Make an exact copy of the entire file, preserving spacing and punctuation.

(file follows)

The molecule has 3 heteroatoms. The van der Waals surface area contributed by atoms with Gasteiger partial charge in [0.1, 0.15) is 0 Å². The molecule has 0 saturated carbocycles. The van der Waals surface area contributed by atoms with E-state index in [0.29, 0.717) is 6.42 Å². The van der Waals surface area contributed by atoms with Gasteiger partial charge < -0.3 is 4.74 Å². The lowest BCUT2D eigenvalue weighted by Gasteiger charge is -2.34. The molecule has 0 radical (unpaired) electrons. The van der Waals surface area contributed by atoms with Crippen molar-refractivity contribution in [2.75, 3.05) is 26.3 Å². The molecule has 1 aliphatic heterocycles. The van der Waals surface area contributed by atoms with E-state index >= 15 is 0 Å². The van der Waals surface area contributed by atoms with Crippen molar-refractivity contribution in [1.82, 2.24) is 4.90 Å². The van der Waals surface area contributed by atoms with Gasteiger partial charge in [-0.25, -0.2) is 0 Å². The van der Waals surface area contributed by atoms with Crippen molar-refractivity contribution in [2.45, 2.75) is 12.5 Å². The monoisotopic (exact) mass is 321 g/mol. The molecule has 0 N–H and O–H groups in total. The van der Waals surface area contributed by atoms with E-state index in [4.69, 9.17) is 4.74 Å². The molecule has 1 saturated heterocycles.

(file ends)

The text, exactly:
The molecule has 3 heteroatoms. The van der Waals surface area contributed by atoms with Gasteiger partial charge in [0.1, 0.15) is 0 Å². The molecule has 0 saturated carbocycles. The van der Waals surface area contributed by atoms with E-state index in [0.29, 0.717) is 6.42 Å². The van der Waals surface area contributed by atoms with Gasteiger partial charge < -0.3 is 4.74 Å². The lowest BCUT2D eigenvalue weighted by Gasteiger charge is -2.34. The molecule has 0 radical (unpaired) electrons. The van der Waals surface area contributed by atoms with Crippen molar-refractivity contribution in [2.75, 3.05) is 26.3 Å². The molecule has 1 aliphatic heterocycles. The van der Waals surface area contributed by atoms with E-state index >= 15 is 0 Å². The van der Waals surface area contributed by atoms with Crippen molar-refractivity contribution in [1.82, 2.24) is 4.90 Å². The van der Waals surface area contributed by atoms with Gasteiger partial charge in [-0.25, -0.2) is 0 Å². The van der Waals surface area contributed by atoms with Crippen molar-refractivity contribution in [2.45, 2.75) is 12.5 Å². The monoisotopic (exact) mass is 321 g/mol. The molecule has 0 N–H and O–H groups in total. The van der Waals surface area contributed by atoms with E-state index in [4.69, 9.17) is 4.74 Å². The molecule has 1 saturated heterocycles.